Anyway, this is an apt segue to a CNN advertorial about Hormel’s Spam, a story written by Nathaniel Meyersohn with the ludicrous headline, “How Spam became cool again.” Citing seven straight years of increased sales, Meyersohn writes about the monstrosity created in 1937: “Spam’s popularity in Hawaiian, Asian and Pacific Island cuisine has influenced its growth in the United States. As more immigrants came to the United States and fusion dishes and ethnic cuisines entered the cultural mainstream, Spam has reached new, younger foodies, say Hormel, food analysts and researchers.” I’ve seen no evidence of this, either in restaurants or in conversation with “younger foodies,” but if, as a “content” writer like Meyersohn says that’s true, I’d guess it’s more camp than cool.
Like many of my generation who grew up in middle-class homes, I ate far too much Spam as a kid. It was awful, with a stink that was worse than the generic supermarket dog food Scuttle polished off every morning. We had it for dinner about every 10 days, usually with gross baked beans, sometimes gussied up with slices of canned Dole pineapple (Mom did her best on a limited budget), and the only way I could choke it down was if it was burnt to a crisp, turning a chunk of the foul food into kind of an “exotic” potato chip. Very weirdly, my brother Jeff was a fan: one time, in the late-1960s, when he was starting out in advertising on Madison Ave. and lived in bedroom community Mineola, an easy commute to Manhattan, my parents and I went to his apartment, and I looked forward to an excellent dinner cooked by my sister-in-law Mary. My hopes sank as we entered and Jeff, wearing an apron, said he was the chef that night and Spam and beans was the main and only course. I was 14, and while everyone else was engaged in conversation, I slinked off to their makeshift liquor cabinet, poured some bourbon into my Coke, and salvaged the evening.
Spam is “cool”? Maybe in some “content” producer’s “comfort food” haze, or at the “hardscrabble” White House—although from recent reports it appears that President Sippy Cup prefers cuisine from his native Puerto Rico—but that’s one “food” that’s never go from fork-to-mouth in our house.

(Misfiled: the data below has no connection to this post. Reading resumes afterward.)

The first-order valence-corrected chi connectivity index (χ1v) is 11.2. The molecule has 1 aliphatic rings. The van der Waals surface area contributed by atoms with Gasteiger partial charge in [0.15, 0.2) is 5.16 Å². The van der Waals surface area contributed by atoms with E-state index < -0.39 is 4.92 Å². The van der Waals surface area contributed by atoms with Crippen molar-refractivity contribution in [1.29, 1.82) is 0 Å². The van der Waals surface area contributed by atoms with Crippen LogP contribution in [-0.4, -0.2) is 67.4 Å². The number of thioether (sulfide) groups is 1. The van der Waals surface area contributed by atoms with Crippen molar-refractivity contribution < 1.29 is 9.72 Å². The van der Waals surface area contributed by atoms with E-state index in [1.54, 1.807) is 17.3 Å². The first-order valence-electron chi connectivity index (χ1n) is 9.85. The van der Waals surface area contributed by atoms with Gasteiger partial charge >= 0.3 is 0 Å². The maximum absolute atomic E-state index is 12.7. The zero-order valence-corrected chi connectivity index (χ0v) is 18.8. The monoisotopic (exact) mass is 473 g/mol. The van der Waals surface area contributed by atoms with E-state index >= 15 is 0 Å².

—Follow Russ Smith on Twitter: @MUGGER1955
Do you remember the scene in Sophie's Choice, if you saw it, where the college kid renting the top floor lugs a case of Spam, bending over his shoulder, up the stairs?
The only thing that stuff was ever good for was a great running joke with Monty Python! Even England knew that SPAM was a new low in “food product“. If I remember correctly, it was made for soldiers during World War 2.. And even they hated it! They should have made the Germans Russians Japanese and Italians eat it as torture! But instead, I believe this is what happened: “ We are going to pull out your teeth with pliers, one by one. Also, because you will have trouble chewing, you will eat Spam!“ The American soldier replies,“Pull out my fingernails, do anything, but please, don’t make me eat that Spam!” Evil laugh, followed by “You stupid American Pig, you may have invented the atomic bomb, but you also inflicted THIS upon the world. You will die of your own design!” At this point, the American G.I. removes a cyanide pill from The super-thin secret compartment in his dog tags and swallows the it. As white foam overflows from his mouth, he says “I’d rather die than eat that stuff. And now I will.” The enemy laughs as he pulls out a test can of “Cheeze It” and says, to his first lieutenant, “next, we slip the ingredients of this to those foolish American scientists. They will continue to fight for our side without us lifting a finger.” I am with you, Russ! SPAM sucks!